Do you have memories of riding the range though you never left your neighborhood? You might have been a buckaroo or buckarette.

Do you remember thinking you could vanquish the bad guys with a song in your heart and a six-gun on your hip? You might have been a buckaroo or buckarette.

Do you remember singing Happy Trails and knowing all the words? You might have been a buckaroo or buckarette.

Introducing the latest volume in the Tattered and Lost series of vintage snapshot books available at Amazon. Tattered and Lost: Buckaroos and Buckarettes should easily fill that void of forgotten memories when all kids dreamt of joining their heroes Roy, Gene, Hoppy, and Annie. You'll smile, you'll laugh, you'll wonder how you ever lost the dream.

Need a special gift for someone? Tattered and Lost: Buckaroos and Buckarettes might just be what you're looking for. Sure to start conversations for people of any age.

104 pages with 94 photos, available at Amazon. Photos from the early part of the 20th Century through the early 1960s.



I may or may not have posted this card in the past. I'll chalk it up to senior moments. And frankly, I can think of other things to do than go back through old posts to find it because seriously, it's worth posting again.

It's a lovely card printed by Julius Bien & Company in 1908 in New York. Mr. Bien died a year later in 1909. How nice that this card has survived so many New Year's.

Click on images to see them larger.

The following is from the MetroPostcard site in New York, always a great source of postcard information.
Bien, whose father had been a lithographer, studied graphic arts at the Academy in Kassel, Germany. He left for the United States after the failed revolution of 1848, and opened his own lithography shop in New York. Between 1854 and 1856 he went into a brief partnership with Julius Sterner. He first achieved acclaim for his lithographic transfers of James Audubon’s engravings from Birds in America. Afterwards he concentrated on printing maps, setting new standards for their production. By the 1880’s the firm expanded into printing a wide range of chromolithographic material including advertising, posters, and trade cards. This would latter further expand into sets of comic, holiday, patriotic, religious, and sentimental postcards, typified by a highly graphic style. Bien died in 1909 but the firm continued its printing operations until purchased by the Heywood, Strasser & Voigt Litho Company in 1915. Julius Bien also served as the first president of the National Lithographer’s Association. (SOURCE: MetroPostcard Publishers)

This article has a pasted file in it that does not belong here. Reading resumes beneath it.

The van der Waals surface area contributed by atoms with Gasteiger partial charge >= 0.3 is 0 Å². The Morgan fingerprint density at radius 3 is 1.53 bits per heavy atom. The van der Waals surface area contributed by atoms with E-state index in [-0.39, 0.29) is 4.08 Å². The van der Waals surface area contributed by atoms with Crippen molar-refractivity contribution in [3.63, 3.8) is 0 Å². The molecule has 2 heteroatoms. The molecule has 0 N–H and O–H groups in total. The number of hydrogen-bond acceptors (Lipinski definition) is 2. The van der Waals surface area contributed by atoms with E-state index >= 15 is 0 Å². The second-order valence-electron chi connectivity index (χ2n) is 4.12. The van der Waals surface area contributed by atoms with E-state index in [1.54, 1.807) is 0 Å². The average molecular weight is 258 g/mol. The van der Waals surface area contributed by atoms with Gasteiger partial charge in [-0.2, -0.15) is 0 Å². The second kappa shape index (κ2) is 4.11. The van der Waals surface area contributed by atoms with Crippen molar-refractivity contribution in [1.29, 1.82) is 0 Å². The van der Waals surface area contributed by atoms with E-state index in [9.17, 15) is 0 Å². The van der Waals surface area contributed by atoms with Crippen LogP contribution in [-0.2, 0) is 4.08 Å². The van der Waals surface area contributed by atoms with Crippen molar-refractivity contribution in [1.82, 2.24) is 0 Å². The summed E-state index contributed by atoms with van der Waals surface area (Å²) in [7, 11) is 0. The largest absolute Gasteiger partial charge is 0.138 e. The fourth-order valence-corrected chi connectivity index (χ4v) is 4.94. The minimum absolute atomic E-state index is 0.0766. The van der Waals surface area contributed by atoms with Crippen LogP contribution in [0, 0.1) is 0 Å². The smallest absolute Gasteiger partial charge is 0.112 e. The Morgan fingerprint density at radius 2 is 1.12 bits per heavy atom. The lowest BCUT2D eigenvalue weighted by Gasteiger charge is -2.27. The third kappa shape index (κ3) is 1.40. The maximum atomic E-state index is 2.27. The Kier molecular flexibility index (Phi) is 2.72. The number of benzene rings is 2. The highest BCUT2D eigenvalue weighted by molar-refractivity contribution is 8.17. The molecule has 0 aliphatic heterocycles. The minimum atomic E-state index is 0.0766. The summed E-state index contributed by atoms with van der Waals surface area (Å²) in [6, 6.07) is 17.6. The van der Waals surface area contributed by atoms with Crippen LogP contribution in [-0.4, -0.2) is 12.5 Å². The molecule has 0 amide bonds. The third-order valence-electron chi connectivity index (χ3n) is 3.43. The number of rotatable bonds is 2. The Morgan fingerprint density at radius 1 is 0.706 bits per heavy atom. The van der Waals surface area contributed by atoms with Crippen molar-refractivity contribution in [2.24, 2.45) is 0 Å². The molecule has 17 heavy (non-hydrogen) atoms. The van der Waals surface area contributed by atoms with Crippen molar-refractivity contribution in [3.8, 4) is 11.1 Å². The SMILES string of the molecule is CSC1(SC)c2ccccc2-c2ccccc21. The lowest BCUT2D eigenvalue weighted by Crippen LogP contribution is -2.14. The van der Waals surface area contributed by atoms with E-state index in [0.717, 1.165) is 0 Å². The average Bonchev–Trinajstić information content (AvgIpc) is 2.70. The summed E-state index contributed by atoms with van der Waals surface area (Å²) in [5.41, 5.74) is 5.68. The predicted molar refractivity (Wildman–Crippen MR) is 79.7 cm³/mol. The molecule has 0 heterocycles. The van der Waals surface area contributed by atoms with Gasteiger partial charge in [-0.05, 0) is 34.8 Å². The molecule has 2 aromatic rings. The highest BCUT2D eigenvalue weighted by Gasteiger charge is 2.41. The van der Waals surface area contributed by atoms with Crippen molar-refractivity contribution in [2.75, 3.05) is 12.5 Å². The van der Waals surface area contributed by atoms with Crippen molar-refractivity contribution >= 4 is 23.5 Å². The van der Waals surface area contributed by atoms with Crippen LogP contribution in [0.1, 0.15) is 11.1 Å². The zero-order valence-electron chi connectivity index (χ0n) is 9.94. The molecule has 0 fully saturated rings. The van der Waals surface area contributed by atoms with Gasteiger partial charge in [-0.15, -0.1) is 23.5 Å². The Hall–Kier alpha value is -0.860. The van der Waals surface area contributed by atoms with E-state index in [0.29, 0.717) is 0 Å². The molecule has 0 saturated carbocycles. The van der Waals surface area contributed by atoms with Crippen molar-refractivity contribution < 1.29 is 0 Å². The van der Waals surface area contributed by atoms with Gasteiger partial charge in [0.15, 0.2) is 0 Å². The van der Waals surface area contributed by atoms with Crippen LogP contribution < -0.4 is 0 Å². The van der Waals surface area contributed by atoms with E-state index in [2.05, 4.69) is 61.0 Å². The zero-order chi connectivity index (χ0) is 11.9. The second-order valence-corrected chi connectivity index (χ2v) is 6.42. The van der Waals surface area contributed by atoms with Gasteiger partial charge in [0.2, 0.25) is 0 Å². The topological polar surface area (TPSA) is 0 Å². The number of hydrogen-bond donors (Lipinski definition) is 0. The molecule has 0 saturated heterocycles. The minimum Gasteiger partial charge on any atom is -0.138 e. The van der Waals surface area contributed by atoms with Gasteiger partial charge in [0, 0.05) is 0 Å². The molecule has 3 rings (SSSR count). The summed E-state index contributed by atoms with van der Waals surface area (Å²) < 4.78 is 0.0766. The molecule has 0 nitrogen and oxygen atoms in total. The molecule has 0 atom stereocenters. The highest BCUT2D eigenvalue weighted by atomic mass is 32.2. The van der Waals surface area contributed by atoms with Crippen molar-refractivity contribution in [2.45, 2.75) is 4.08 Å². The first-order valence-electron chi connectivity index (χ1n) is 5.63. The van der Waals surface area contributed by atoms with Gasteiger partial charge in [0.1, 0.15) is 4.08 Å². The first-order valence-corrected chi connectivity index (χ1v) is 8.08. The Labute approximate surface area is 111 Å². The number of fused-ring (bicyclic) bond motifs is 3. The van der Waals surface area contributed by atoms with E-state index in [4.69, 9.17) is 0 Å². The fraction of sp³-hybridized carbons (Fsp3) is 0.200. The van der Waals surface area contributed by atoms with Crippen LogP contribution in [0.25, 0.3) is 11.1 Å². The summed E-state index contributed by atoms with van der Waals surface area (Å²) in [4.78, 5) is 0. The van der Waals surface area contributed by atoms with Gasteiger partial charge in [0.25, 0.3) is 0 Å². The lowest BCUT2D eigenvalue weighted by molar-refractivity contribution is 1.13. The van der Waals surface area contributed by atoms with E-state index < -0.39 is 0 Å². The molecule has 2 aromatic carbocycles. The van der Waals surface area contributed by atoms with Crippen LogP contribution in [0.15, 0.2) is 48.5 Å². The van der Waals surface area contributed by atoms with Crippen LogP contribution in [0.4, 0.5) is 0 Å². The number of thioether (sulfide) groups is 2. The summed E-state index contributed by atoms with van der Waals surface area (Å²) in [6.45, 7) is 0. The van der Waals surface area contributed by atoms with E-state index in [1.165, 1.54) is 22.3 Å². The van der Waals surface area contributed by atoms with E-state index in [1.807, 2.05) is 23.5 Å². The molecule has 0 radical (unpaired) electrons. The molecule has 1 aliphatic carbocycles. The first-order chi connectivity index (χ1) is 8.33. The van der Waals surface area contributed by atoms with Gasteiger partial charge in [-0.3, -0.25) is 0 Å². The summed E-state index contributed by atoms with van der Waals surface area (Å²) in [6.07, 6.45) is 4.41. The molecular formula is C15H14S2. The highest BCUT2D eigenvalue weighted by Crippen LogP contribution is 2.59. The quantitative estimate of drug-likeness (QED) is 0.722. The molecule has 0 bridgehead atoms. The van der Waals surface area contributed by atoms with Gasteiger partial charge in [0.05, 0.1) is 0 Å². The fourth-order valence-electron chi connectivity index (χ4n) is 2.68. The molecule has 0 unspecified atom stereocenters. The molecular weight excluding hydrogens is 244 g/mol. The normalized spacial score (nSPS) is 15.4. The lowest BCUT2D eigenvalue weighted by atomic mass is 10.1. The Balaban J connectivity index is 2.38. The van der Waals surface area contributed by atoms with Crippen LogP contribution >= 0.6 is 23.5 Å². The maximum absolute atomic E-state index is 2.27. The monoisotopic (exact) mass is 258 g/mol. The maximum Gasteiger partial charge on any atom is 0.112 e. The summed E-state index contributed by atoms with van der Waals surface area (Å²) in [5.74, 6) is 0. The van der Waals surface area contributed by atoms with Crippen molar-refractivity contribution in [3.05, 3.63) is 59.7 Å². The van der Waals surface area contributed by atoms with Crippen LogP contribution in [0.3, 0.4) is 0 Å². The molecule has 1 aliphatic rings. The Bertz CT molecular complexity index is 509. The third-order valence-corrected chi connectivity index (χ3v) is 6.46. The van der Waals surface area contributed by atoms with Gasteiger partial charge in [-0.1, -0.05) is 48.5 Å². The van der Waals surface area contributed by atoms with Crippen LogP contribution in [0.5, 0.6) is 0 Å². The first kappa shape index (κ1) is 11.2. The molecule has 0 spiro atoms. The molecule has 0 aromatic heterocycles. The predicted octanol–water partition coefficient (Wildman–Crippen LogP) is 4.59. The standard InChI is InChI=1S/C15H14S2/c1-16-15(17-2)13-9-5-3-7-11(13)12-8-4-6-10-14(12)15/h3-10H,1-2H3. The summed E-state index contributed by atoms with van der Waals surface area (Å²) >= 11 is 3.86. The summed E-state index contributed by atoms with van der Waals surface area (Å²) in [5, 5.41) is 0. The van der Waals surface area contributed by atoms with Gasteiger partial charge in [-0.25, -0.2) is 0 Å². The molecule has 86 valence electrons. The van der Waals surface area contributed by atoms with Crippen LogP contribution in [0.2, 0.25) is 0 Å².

Dear Boy

When I am gone
no more to see
Look at this card
and think of me




I'm happy to finally be able to announce the publication of two more books in the Tattered and Lost series. I would have loved to have announced them before Christmas, but then those that were receiving them as gifts would have lost their surprise.

Volume 1, Tattered and Lost: Vernacular Photographs, which was originally published via Blurb, is now at a larger trim size with more content. You can peruse the volume at Amazon.

Volume 4, Tattered and Lost: Cakes, Picnics, and Watermelon, is a fine example of my "obsession" with silly categories. Wander on over to Amazon and take a look.

Also still available are volume 2, Tattered and Lost: Childhood and volume 3, Tattered and Lost: Telling Stories. Each are available at CreateSpace and Amazon. You'll find links to all four in the column to the left.



"A" leads the way and "x" marks the spot. Another card that would have the "war on Christmas" nuts foaming at the mouth. Such a simple and lovely greeting, but there's that word "xmas" taunting them. 100 years ago? Not so much.

Click on images to see them larger.


JOYFUL Greetings

If over 100 years ago someone sent you a holiday card which did not say Merry Christmas was there a "war" on Christmas? Of course not. There's just a rabid insane group of people these days who are unwilling to accept anything but a narrow point of view, especially when they see dollar signs as their goal. Sometimes the stupidity so prevalent today makes my head expand to twice its size with an explosion imminent.

So "Joyful Greetings." 

Click on images to see it larger.